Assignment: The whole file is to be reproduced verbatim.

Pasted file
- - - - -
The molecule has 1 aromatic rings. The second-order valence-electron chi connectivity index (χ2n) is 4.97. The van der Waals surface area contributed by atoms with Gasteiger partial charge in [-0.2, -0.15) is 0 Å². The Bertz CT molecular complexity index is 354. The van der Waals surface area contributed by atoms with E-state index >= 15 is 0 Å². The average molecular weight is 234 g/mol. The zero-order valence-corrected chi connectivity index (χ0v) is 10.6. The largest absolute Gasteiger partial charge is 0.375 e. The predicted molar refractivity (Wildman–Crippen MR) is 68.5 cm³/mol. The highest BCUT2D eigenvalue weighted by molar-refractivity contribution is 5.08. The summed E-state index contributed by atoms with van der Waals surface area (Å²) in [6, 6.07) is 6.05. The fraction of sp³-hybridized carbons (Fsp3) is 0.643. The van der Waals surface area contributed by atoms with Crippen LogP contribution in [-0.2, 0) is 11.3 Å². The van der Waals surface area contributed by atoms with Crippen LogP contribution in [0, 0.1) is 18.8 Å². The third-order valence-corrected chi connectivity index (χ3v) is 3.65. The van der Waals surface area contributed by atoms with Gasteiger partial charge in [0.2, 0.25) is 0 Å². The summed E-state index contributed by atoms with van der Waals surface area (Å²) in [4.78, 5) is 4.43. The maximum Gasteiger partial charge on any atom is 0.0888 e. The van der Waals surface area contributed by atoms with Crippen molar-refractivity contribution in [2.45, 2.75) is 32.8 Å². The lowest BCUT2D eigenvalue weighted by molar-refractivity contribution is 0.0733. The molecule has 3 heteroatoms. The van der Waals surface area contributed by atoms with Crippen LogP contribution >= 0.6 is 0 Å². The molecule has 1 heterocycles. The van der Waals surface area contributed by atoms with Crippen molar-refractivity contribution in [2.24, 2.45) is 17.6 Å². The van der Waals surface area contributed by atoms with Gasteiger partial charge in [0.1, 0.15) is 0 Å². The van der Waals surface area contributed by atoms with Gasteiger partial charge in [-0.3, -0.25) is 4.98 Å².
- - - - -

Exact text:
The molecule has 1 aromatic rings. The second-order valence-electron chi connectivity index (χ2n) is 4.97. The van der Waals surface area contributed by atoms with Gasteiger partial charge in [-0.2, -0.15) is 0 Å². The Bertz CT molecular complexity index is 354. The van der Waals surface area contributed by atoms with E-state index >= 15 is 0 Å². The average molecular weight is 234 g/mol. The zero-order valence-corrected chi connectivity index (χ0v) is 10.6. The largest absolute Gasteiger partial charge is 0.375 e. The predicted molar refractivity (Wildman–Crippen MR) is 68.5 cm³/mol. The highest BCUT2D eigenvalue weighted by molar-refractivity contribution is 5.08. The summed E-state index contributed by atoms with van der Waals surface area (Å²) in [6, 6.07) is 6.05. The fraction of sp³-hybridized carbons (Fsp3) is 0.643. The van der Waals surface area contributed by atoms with Crippen LogP contribution in [-0.2, 0) is 11.3 Å². The van der Waals surface area contributed by atoms with Crippen LogP contribution in [0, 0.1) is 18.8 Å². The third-order valence-corrected chi connectivity index (χ3v) is 3.65. The van der Waals surface area contributed by atoms with Gasteiger partial charge in [0.2, 0.25) is 0 Å². The summed E-state index contributed by atoms with van der Waals surface area (Å²) in [4.78, 5) is 4.43. The maximum Gasteiger partial charge on any atom is 0.0888 e. The van der Waals surface area contributed by atoms with Crippen molar-refractivity contribution in [2.45, 2.75) is 32.8 Å². The lowest BCUT2D eigenvalue weighted by molar-refractivity contribution is 0.0733. The molecule has 3 heteroatoms. The van der Waals surface area contributed by atoms with Crippen LogP contribution >= 0.6 is 0 Å². The molecule has 1 heterocycles. The van der Waals surface area contributed by atoms with Crippen molar-refractivity contribution in [2.24, 2.45) is 17.6 Å². The van der Waals surface area contributed by atoms with Gasteiger partial charge in [0.1, 0.15) is 0 Å². The van der Waals surface area contributed by atoms with Gasteiger partial charge in [-0.3, -0.25) is 4.98 Å².